How to look cool on a bike (even if you don’t have a clue)

We were all total cycling newbies once. Before we started counting grams and shelling out $200 for bib shorts, we were wide-eyed—and clueless—enthusiasts.

After pedaling for thousands of miles (and weighing every component on my full-carbon bike), I’ve noticed a few repeat offenses in the road biking world. Want to look cool on your next ride? Read on.

At a charity event, never EVER wear the free shirt. Even if your jersey spontaneously combusts, you throw up on it, rip it or it gets covered in grease, you must resist wearing the tent-like free tee bearing the name of the charity ride. It’s the equivalent of wearing a huge sign that says “I’m new here and don’t have a clue.” If you don’t want to spring for a jersey, at least wear a moisture-wicking shirt.

Remove all reflectors and pie plates. These are the universal symbols for a new bike rider. Ditch the plastic ASAP and if you’re riding at dusk or dawn, opt for a front and rear blinkie light instead.

Skip the skivvies. Bike shorts are an underwear-free zone. Save yourself the excess chaffing and bunching by going comando. Besides, just think of all the clean tighty whities you’ll have as a result!

You're doing it wrong. (source:










Save the baggies for the trail. There’s a reason road cyclists wear lycra (no, it’s not so rednecks in pickup trucks can yell at us). The point is to be as aerodynamic as possible. Nothing should be flapping in the breeze.

Utilize jersey pockets. There are two acceptable places to store things on your bike: a seat wedge for tools and tubes and your jersey pockets. Racers and some riders opt out of the wedge and fill their pockets instead. Unless you’re touring or commuting (which this post isn’t about), you don’t need any backpacks, fanny packs or fishing vests. If you remove a jacket, resist tying it around your waist or allowing a sleeve to dangle. Moving wheels love to munch on clothing before taking the rider on a free trip to the pavement.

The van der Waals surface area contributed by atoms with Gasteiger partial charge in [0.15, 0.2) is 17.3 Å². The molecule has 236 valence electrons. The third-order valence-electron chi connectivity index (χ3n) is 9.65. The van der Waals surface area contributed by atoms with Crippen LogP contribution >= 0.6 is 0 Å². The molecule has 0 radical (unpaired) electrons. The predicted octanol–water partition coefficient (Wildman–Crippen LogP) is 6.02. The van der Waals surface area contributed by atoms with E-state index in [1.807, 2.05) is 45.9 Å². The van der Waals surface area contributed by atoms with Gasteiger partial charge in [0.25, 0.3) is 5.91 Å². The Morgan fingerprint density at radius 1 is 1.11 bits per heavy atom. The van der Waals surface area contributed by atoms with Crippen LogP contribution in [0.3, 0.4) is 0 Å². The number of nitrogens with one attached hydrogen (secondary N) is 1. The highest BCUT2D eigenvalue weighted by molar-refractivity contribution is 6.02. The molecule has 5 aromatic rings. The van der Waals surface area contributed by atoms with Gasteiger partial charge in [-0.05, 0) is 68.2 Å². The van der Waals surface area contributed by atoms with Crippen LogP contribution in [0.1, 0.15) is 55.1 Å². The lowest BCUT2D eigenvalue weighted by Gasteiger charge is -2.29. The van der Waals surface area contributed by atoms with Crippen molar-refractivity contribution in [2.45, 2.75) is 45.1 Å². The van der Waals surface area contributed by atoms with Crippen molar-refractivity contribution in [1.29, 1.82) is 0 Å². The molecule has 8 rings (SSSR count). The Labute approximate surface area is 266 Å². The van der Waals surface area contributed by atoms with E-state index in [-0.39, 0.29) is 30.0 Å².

Aerobars= solo ride. Since you’re not allowed to draft in a triathlon, don’t show up with those silly bars to a group ride and expect to draft with the peloton. Where are your hands? That’s right, nowhere near the brakes. Enough said.

Fake it.  When you ride with a group of cyclists for the first time, all you need is a little confidence and to remember a few key things. First, stay as far to the right as is safe. Don’t weave into the lane, never go over the yellow line, and always ride in a straight, predictable line. Point to debris or potholes to help keep fellow riders safe. Use hand signals to turn, don’t run stop signs and red lights, and always pass on the left. Let the rider you’re passing know you’re there.

Master the draft. When you’re drafting another rider, stay close to his wheel, without overlapping. Try to keep a nice, even speed and resist hitting the brakes. Try to spin a cadence of at least 90 rpm and, even if you soft pedal, keep your feet moving at all times. The time to stretch/eat/stare at the clouds is when you’re dead last, not mid pack.

Wear a helmet. Yes, helmets are cool. What do you call a cyclist without one? An organ donor. Don’t leave home without it.

Show your cycling love. Maintain your bike and keep it clean. Greet other riders with a friendly gesture. Realize that it takes a while to grow into a smart and talented cyclist. Pay your dues (like everyone who has come before you) and, most importantly, enjoy the ride.

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